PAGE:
Supplemental Protein during Heavy Cycling Training and Recovery Impacts Skeletal Muscle and Heart Rate Responses but Not Performance
General Study Design. NT = normal training; ICT = intensified cycle training (daily training duration = ~220% NT); RVT = reduced volume training (~65% of NT); WO = washout; CHO = carbohydrate supplementation; CP = carbohydrate + protein supplementation; MBx = Muscle function and biopsy; VO2 = VO2peak; TT = Cycling time trial, constant-load exercise, and blood biomarkers.
© Copyright Policy
Related In: Results  -  Collection

License
Show All Figures
getmorefigures.php?uid=PMC5037535&req=5

nutrients-08-00550-f001: General Study Design. NT = normal training; ICT = intensified cycle training (daily training duration = ~220% NT); RVT = reduced volume training (~65% of NT); WO = washout; CHO = carbohydrate supplementation; CP = carbohydrate + protein supplementation; MBx = Muscle function and biopsy; VO2 = VO2peak; TT = Cycling time trial, constant-load exercise, and blood biomarkers.
Mentions: The general study design is illustrated in Figure 1. Briefly, following a baseline period of normal training (NT), subjects completed two 20-day training blocks separated by a washout period (WO). Each training block was divided into 10 days of intensified cycling training (ICT) followed by 10 days of reduced volume training (RVT). Nutritional supplementation (CHO or CP) was provided throughout the ICT and RVT periods. A double-blind crossover design was utilized such that each subject received both nutrition interventions, with order of nutritional treatments randomly counterbalanced. Due to uneven subject retention, two subjects completed the CP trial first, and five subjects completed the CHO trial first. Details regarding training and nutritional interventions are provided below.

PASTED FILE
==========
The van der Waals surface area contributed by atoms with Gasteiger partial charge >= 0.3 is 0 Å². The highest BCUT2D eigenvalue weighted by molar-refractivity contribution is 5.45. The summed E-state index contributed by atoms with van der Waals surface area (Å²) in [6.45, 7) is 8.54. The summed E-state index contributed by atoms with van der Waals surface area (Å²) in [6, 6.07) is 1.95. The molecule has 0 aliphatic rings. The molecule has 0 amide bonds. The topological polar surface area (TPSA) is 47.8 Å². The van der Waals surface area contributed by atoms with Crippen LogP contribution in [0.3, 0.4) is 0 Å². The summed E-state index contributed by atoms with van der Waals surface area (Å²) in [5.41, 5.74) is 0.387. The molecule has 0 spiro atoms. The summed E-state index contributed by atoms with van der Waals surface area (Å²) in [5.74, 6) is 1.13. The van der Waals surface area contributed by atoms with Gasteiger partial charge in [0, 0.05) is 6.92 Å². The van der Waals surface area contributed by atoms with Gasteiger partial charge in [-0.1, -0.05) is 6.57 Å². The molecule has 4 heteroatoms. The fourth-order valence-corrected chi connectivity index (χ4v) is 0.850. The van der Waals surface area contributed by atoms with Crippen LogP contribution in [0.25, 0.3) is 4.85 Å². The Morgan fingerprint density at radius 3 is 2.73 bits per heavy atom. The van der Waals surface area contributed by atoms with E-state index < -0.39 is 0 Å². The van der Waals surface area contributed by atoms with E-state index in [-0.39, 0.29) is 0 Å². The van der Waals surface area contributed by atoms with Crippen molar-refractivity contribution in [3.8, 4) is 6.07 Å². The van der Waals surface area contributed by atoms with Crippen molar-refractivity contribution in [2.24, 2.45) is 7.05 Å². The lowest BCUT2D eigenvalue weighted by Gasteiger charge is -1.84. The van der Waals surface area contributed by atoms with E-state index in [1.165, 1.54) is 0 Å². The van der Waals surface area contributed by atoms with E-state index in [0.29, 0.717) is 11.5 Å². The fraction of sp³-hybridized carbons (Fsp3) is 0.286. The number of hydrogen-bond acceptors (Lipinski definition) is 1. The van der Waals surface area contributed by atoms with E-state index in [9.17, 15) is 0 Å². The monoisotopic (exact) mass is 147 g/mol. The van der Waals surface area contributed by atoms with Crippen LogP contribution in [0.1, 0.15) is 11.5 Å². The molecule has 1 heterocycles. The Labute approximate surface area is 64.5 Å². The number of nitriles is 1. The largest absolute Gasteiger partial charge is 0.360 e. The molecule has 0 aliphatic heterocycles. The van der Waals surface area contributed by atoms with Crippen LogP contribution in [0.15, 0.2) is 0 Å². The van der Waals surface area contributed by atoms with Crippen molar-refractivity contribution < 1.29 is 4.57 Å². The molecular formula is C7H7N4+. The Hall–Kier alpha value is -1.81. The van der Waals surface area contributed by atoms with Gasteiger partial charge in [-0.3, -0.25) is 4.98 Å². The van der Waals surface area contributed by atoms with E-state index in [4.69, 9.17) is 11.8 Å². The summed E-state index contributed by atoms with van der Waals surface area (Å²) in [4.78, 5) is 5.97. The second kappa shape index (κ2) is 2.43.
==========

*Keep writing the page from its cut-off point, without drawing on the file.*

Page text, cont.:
View Article: PubMed Central - PubMed

ABSTRACT

The effects of protein supplementation on cycling performance, skeletal muscle function, and heart rate responses to exercise were examined following intensified (ICT) and reduced-volume training (RVT). Seven cyclists performed consecutive periods of normal training (NT), ICT (10 days; average training duration 220% of NT), and RVT (10 days; training duration 66% of NT). In a crossover design, subjects consumed supplemental carbohydrate (CHO) or an equal amount of carbohydrate with added protein (CP) during and following each exercise session (CP = +0.94 g/kg/day protein during ICT; +0.39 g/kg/day during RVT). A 30-kilometer time trial performance (following 120 min at 50% Wmax) was modestly impaired following ICT (+2.4 ± 6.4% versus NT) and returned to baseline levels following RVT (−0.7 ± 4.5% versus NT), with similar responses between CHO and CP. Skeletal muscle torque at 120 deg/s benefited from CP, compared to CHO, following ICT. However, this effect was no longer present at RVT. Following ICT, muscle fiber cross-sectional area was increased with CP, while there were no clear changes with CHO. Reductions in constant-load heart rates (at 50% Wmax) following RVT were likely greater with CP than CHO (−9 ± 9 bpm). Overall it appears that CP supplementation impacted skeletal muscle and heart rate responses during a period of heavy training and recovery, but this did not result in meaningful changes in time trial performance.

No MeSH data available.